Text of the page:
Freedom in the World
You are here
Freedom Rating (1 = best, 7 = worst)
Civil Liberties (1 = best, 7 = worst)
Political Rights (1 = best, 7 = worst)
The International Court of Justice ruled in July 2010 that Kosovo’s 2008 declaration of independence did not violate international law, though the number of countries recognizing Kosovo did not increase significantly during the year. President Fatmir Sejdiu resigned in September after the Constitutional Court ruled that he could not head his party while serving as president, and the ensuing political turmoil caused Prime Minister Hashim Thaçi’s government to fall in November, leading to early elections the following month. Also in December, a report by a Council of Europe rapporteur accused Thaçi of having been involved in organized crime during and after the 1999 conflict.
Ethnic Albanians and Serbs competed for control over Kosovo throughout the 20th century. In the late 1980s, the Serbian government began revoking much of Kosovo’s provincial autonomy, but the Kosovo Albanians, under longtime leader Ibrahim Rugova, developed their own quasi-governmental institutions during the 1990s.
An ethnic Albanian guerrilla movement, the Kosovo Liberation Army (KLA), began attacking Serbs and suspected ethnic Albanian collaborators in late 1997, provoking harsh responses by government forces. In March 1999, after internationally sponsored negotiations failed to halt the violence, NATO launched a 78-day bombing campaign that compelled Serbia to relinquish control over the province. After the fighting ended, hundreds of thousands of ethnic Albanians who had been expelled by government forces returned. NATO and the United Nations took responsibility for Kosovo’s security and civilian administration, though Serbian rule remained legally intact.
After the international takeover, tens of thousands of non-Albanians were forced to flee the province. Currently, ethnic Albanians comprise about 90 percent of the population, with Serbs making up most of the remainder. The largest Serb enclave is north of the Ibar River, anchored by the divided city of Mitrovica, while smaller Serb areas are scattered throughout the province, existing as ethnic ghettoes protected by international forces. In March 2004, two days of rioting against non-Albanian ethnic groups left 20 people dead, 800 homes and 30 churches destroyed, and more than 4,000 Serbs and other non-Albanians homeless.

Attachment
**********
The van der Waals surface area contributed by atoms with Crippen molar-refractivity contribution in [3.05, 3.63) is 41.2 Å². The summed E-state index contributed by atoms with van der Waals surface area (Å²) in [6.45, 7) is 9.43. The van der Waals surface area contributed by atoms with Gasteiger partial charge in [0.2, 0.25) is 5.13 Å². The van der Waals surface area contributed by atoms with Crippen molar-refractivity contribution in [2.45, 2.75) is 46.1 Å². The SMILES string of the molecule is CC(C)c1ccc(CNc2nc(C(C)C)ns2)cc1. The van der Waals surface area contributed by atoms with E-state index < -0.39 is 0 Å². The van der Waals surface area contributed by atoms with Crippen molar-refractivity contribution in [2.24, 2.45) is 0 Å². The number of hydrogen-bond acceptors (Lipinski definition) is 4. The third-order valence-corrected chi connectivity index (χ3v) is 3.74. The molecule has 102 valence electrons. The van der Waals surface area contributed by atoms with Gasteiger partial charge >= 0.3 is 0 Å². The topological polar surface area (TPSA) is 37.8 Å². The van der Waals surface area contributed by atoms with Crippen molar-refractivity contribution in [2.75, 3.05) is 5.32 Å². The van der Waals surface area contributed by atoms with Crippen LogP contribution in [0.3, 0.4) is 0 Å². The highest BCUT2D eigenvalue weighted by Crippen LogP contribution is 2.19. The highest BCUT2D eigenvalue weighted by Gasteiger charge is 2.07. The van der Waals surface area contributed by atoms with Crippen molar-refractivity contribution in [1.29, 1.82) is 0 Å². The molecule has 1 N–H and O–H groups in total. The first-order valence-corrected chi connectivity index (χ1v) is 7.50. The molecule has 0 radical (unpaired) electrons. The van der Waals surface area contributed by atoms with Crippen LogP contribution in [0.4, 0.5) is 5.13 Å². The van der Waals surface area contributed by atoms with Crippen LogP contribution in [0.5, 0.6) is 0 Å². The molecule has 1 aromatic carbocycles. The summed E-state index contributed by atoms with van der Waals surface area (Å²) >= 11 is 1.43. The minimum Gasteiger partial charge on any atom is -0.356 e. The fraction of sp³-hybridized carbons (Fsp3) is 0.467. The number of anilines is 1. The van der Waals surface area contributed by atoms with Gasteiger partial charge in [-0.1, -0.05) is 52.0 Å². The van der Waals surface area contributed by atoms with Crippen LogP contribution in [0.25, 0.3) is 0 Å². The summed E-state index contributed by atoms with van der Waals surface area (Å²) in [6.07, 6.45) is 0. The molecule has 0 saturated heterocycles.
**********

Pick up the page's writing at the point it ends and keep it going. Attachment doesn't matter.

The October 2004 parliamentary elections resulted in a governing coalition between Rugova’s Democratic League of Kosovo (LDK) and the Alliance for the Future of Kosovo (AAK), led by former KLA commander Ramush Haradinaj. However, Haradinaj resigned as prime minister to contest war crimes charges in 2005, and Rugova, who had served as Kosovo’s president since 2002, died in January 2006. Subsequently, the Democratic Party of Kosovo (PDK), led by former KLA political leader Hashim Thaçi, became the dominant party. The PDK won the 2007 parliamentary elections with 36 of 120 seats, raising Thaçi to the premiership in a governing coalition with the LDK, which took 25 seats. Of the other major parties, the New Kosovo Alliance (AKR) won 13 seats, a union of the Albanian Christian Democratic Party of Kosovo (PShDK) and the Democratic League of Dardania (LDD) won 11, and the AAK captured 10. Smaller factions took the remainder.
The riots in 2004 led to accelerated talks on Kosovo’s final status, but ethnic Albanian negotiators demanded full independence, and Serbian officials offered only autonomy. In late 2007, Finnish mediator Martti Ahtisaari recommended that the UN Security Council grant Kosovo a form of internationally supervised independence. Russia continued to support Serbia’s position, however, and the international community was unable to reach consensus.